This week, for the first time in recent memory, saw coherent and searching pressure on the UK government from members of the Labour Party front bench. Just exactly how, asked shadow Brexit minister, Sir Keir Starmer and Foreign Secretary Emily Thornberry, was the government going to position the UK in the agonisingly complex negotiations over EU withdrawal? We’ve become unfamiliar with an effective opposition. Labour hasn’t done it since before it was last in government. We’ve almost forgotten what it’s like—but unfortunately can’t expect it to last.

The decision mandating our withdrawal from the EU was the referendum that cost former Prime Minister David Cameron his job. Remarkably, it had the opposite effect on the shadow prime minister, Labour leader Jeremy Corbyn. Corbyn’s absence during the campaign left large sections of the British electorate unrepresented—Labour Party supporters who backed party policy and believed strongly in the EU. Opposition politicians play an important part in referendums—as we saw, thank goodness, when Scotland voted to remain part of the UK. But not if they’re called Jeremy Corbyn.

Though a bitter disappointment, we can’t say that his failure to campaign for his party’s policy was a surprise. Corbyn’s long record as a Parliamentarian teaches us that leadership is not in his DNA. While he can indeed be a doughty fighter, it’s more usually against his own side—as we saw with his persistent opposition to his own party’s government that ended in 2010. He voted more often than any other against the programme on which he was elected an MP.

Unlike Cameron, who lost his job, Corbyn’s reward was an increased mandate from Labour’s largely new, and hugely increased, membership. Re-elected leader last month on well over 60% of the vote, he proceeded to promote to his front bench the least credible and most inexperienced team of opposition spokespeople for a generation. Hence the surprise when two of the most able, Starmer and Thornberry, manage to work together to let Labour take the initiative. It’s something that Corbyn’s Labour so seldom manages to do.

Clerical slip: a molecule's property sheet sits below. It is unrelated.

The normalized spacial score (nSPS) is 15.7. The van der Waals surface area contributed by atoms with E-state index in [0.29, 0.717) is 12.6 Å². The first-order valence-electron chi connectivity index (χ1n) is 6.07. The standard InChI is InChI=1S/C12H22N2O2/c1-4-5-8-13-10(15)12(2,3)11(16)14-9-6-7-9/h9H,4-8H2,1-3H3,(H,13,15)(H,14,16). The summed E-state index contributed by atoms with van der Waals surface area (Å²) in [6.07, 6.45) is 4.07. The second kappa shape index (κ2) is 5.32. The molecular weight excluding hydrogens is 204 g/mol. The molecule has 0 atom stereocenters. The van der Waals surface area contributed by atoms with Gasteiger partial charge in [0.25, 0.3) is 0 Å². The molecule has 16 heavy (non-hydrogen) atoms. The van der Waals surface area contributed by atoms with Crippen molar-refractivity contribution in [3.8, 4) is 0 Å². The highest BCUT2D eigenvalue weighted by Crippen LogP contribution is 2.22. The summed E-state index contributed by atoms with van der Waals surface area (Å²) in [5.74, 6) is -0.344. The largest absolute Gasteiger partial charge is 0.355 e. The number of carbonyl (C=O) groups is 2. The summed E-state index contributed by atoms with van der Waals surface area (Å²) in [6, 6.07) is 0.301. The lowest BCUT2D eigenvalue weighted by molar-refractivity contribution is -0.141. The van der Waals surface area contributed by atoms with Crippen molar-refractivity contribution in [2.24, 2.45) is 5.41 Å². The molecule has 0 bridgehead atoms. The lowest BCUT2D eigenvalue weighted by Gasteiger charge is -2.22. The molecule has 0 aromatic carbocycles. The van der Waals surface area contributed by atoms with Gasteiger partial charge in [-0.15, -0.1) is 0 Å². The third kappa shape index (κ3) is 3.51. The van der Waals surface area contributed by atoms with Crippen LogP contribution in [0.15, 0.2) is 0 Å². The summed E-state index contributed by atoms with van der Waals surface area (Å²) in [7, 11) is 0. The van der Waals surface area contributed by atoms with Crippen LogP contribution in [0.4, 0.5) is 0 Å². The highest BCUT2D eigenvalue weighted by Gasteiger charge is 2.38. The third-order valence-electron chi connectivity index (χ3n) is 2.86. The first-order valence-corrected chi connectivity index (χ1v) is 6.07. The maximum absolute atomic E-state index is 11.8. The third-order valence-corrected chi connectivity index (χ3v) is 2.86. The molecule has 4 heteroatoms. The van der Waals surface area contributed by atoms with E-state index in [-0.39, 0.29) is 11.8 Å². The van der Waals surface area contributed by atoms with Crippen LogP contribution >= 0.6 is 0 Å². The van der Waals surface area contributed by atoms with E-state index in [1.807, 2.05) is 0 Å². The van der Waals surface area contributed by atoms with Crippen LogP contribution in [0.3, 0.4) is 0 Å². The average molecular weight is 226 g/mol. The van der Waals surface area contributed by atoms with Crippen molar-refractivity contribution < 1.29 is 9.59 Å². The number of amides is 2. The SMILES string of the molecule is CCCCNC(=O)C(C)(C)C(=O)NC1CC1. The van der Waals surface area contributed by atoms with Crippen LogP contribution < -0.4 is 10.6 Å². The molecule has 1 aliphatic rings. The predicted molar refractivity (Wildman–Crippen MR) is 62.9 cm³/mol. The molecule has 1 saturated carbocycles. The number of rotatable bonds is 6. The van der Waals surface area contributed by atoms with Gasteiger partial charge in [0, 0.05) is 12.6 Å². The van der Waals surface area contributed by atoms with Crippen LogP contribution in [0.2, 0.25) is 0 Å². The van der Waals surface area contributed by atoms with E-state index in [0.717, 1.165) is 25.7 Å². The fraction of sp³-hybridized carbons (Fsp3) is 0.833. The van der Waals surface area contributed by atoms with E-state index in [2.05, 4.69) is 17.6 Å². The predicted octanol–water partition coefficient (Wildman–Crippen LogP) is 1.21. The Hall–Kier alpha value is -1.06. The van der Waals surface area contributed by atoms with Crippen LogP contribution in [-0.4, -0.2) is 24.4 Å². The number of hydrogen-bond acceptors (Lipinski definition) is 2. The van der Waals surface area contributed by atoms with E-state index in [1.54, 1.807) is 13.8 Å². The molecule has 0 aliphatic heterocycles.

The Labour Party front bench team—composed substantially of politicians who believe in opposition—is once again unrepresentative of the Parliamentary Party as a whole. Labour’s membership—boosted by an anti-politics groundswell that brought the Nationalists to government in Scotland, threatens the same in France, propelled Trump to the Republican candidacy and is taking the UK out of the EU—is probably the least representative of the UK populace of any of the major political parties.

Most Labour Parliamentarians, though chastened by the size of their leader’s mandate, are unlikely to be any happier with his direction now than they were when they resigned en masse during the summer from his previous team. The Parliamentary Party represents over nine million Labour voters. The Leader of the Opposition was elected to that position on the votes of 313,000 Labour Party members. That the latter so little resemble the former, in my view, goes a long way to explain why Labour, at the last count, had a double-digit deficit in the polls.

When you have an opposition leader who does not believe in governing, his party cannot do its job. Theresa May, our new Prime Minister, is enjoying the opinion poll bounce common to most western democracies’ new Prime Ministers. Only this time, faced with a riven, unrepresentative and discredited Parliamentary opposition, she has every reason to expect it will last.

Hugh Raven—a former Labour House of Commons and Scottish Parliament candidate, Cabinet Ministerial adviser, and councillor—has been a member of the Labour Party for over thirty years. He still is, just.


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